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MBTA’s Rejection of Anti-Jihad Ads Heads to Supreme Court
This past April, a divided panel of the First Circuit affirmed the MBTA’s censorship of the ads, holding that the advertising space was not a public forum; therefore, the heightened level of scrutiny that is typically applied in cases involving government censorship of speech did not apply. As a result, the majority held that the MBTA’s speech restriction satisfied the lower standard of “reasonableness”
The appeal to the First Circuit consolidated two lawsuits filed by AFLC in the U.S. District Court for the District of Massachusetts. In each case, AFLC filed a motion for a preliminary injunction, requesting that the court immediately order the MBTA to display the advertisements. The district court denied the motions, ruling that in light of a prior controlling decision from the First Circuit, the MBTA’s rejection of the advertisements was “reasonable.”
The two ads at issue appear above:
In its petition to the Supreme Court, AFLC highlights the fact that there is currently a split in the federal appeals courts regarding the First Amendment’s application to the display of public-issue advertisements on government transit authority property and that a circuit split is among the most important factors in determining whether the Court should grant review.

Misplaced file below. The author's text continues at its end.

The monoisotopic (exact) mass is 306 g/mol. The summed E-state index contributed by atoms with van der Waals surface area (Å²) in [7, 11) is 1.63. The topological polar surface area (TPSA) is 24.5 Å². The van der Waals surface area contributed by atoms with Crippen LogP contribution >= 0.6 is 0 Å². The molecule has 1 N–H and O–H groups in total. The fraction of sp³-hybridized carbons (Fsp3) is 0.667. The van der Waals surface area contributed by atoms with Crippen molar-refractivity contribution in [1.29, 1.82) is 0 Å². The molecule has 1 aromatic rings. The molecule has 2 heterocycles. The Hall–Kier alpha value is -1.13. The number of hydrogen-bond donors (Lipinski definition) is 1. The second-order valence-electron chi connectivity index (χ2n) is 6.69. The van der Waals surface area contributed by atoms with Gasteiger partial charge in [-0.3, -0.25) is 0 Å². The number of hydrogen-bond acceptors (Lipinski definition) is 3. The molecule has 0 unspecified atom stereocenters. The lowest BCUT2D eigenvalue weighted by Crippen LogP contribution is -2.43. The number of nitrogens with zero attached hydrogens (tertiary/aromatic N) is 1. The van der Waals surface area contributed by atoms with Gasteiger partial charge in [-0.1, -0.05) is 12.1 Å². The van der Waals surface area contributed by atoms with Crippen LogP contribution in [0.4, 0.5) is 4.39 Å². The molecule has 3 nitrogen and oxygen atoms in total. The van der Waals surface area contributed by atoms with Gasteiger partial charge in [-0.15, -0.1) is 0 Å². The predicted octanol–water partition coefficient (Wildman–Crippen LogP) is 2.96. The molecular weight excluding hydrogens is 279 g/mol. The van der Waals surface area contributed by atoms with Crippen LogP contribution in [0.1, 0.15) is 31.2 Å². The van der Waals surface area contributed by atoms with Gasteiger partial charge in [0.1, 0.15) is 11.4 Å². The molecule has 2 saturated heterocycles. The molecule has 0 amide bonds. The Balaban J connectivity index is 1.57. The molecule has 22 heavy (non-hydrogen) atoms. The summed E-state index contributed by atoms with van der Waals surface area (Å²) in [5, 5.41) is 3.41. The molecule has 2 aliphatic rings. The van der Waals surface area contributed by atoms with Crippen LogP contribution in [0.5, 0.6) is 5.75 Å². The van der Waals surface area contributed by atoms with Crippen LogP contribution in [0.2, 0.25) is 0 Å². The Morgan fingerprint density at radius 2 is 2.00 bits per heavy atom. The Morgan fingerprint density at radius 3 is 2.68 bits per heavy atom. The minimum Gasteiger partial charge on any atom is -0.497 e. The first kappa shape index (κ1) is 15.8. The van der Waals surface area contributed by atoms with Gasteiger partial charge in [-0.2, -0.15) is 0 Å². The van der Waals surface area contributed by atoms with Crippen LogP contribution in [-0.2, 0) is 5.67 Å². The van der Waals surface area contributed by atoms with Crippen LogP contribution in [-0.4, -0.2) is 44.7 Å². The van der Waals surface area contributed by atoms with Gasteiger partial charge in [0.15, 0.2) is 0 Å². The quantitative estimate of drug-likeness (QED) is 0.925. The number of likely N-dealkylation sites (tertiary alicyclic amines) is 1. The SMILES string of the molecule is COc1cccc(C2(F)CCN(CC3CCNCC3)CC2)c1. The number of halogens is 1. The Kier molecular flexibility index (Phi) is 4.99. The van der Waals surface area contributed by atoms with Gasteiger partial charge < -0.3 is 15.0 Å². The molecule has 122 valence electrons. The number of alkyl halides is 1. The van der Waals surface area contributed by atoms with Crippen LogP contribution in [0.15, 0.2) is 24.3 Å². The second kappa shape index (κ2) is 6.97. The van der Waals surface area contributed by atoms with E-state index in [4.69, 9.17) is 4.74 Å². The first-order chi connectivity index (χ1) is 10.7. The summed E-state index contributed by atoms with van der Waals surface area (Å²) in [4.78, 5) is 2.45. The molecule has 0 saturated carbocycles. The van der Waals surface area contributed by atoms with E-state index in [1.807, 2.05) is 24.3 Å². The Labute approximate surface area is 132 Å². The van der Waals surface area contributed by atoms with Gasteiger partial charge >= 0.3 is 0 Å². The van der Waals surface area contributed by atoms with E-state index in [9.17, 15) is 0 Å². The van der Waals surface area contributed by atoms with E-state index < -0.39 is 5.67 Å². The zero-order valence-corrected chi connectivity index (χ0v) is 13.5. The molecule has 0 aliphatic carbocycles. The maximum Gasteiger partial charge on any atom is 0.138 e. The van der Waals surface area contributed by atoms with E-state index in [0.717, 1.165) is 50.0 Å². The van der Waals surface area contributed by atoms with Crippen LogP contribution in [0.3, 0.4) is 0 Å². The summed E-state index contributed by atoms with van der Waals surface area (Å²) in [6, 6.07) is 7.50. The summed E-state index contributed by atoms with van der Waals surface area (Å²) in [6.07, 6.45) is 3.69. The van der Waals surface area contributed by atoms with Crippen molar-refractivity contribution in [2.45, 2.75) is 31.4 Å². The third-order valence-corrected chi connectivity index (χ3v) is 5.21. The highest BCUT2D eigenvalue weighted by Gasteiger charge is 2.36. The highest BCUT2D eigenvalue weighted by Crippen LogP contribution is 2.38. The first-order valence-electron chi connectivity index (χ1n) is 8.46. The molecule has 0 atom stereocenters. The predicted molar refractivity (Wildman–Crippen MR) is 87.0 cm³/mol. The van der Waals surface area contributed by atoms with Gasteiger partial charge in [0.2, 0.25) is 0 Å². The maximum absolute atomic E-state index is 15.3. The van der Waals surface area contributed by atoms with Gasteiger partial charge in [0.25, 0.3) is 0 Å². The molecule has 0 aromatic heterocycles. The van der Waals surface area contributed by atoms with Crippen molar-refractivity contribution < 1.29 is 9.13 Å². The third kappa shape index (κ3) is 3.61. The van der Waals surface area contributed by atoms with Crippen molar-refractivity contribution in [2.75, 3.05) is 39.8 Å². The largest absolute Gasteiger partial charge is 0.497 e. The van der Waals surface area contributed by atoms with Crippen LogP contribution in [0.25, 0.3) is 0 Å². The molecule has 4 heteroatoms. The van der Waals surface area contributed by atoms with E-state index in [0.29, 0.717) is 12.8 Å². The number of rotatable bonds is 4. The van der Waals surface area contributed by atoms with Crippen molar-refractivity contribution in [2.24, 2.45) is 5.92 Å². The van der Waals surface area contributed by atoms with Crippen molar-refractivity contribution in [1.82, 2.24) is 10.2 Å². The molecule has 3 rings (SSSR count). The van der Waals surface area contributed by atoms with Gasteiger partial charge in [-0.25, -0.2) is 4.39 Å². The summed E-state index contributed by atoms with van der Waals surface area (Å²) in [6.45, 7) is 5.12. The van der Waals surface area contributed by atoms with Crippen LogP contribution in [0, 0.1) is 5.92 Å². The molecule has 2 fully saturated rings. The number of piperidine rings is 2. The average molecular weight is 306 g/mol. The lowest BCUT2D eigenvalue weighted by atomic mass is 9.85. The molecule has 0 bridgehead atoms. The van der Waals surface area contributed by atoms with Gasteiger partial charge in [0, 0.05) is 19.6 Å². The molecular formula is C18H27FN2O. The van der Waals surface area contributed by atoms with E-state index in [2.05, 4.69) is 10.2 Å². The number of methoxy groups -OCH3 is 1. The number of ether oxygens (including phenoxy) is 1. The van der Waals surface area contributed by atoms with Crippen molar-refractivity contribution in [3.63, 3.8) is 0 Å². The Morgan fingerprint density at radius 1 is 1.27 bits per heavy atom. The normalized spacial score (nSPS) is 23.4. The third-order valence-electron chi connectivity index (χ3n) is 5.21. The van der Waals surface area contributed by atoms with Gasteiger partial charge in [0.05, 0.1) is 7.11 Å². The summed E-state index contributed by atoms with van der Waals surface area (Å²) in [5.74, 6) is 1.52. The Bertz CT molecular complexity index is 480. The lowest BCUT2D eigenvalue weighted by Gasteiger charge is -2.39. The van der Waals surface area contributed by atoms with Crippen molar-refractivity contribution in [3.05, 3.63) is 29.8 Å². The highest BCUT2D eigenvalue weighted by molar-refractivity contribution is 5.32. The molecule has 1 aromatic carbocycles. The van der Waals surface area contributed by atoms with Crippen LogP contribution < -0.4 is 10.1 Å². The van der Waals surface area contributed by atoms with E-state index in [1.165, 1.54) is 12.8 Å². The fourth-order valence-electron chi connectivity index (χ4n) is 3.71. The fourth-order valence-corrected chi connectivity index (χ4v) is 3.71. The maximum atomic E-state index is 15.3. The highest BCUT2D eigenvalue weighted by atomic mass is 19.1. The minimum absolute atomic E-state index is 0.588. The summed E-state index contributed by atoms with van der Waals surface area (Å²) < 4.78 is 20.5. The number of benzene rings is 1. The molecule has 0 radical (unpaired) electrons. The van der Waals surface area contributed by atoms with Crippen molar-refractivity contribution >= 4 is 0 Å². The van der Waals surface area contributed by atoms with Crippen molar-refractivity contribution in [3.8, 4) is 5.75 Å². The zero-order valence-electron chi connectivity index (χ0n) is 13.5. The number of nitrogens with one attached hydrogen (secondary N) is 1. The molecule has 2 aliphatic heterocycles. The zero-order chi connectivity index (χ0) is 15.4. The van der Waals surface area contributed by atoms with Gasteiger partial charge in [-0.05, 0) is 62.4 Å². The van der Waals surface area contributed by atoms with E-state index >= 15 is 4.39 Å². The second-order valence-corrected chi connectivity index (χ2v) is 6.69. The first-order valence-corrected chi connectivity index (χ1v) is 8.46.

AFLC Co-Founder and Senior Counsel Robert J. Muise commented: “The Supreme Court should grant review because the First Circuit’s forum analysis, an essential prerequisite for determining how to apply First Amendment principles, conflicts with the authoritative decisions of the majority of other federal appeals courts that have addressed the question in this very context. Moreover, the MBTA’s ‘demeaning’
AFLC Co-Founder and Senior Counsel David Yerushalmi added: “The First Circuit’s decision is fundamentally flawed because it permits the government to pick and choose which ‘political speech’ it deems acceptable, thereby doing irreparable harm to the First Amendment, which is intended to operate as a brake on the government’s power to censor speech. Indeed, the First Amendment is intended to prevent government bureaucrats from being the arbiter of acceptable speech, particularly when that speech addresses controversial political or public issues such as the Israeli-Palestinian conflict. The Supreme Court needs to take up this important case.”
Robert J. Muise, Esq.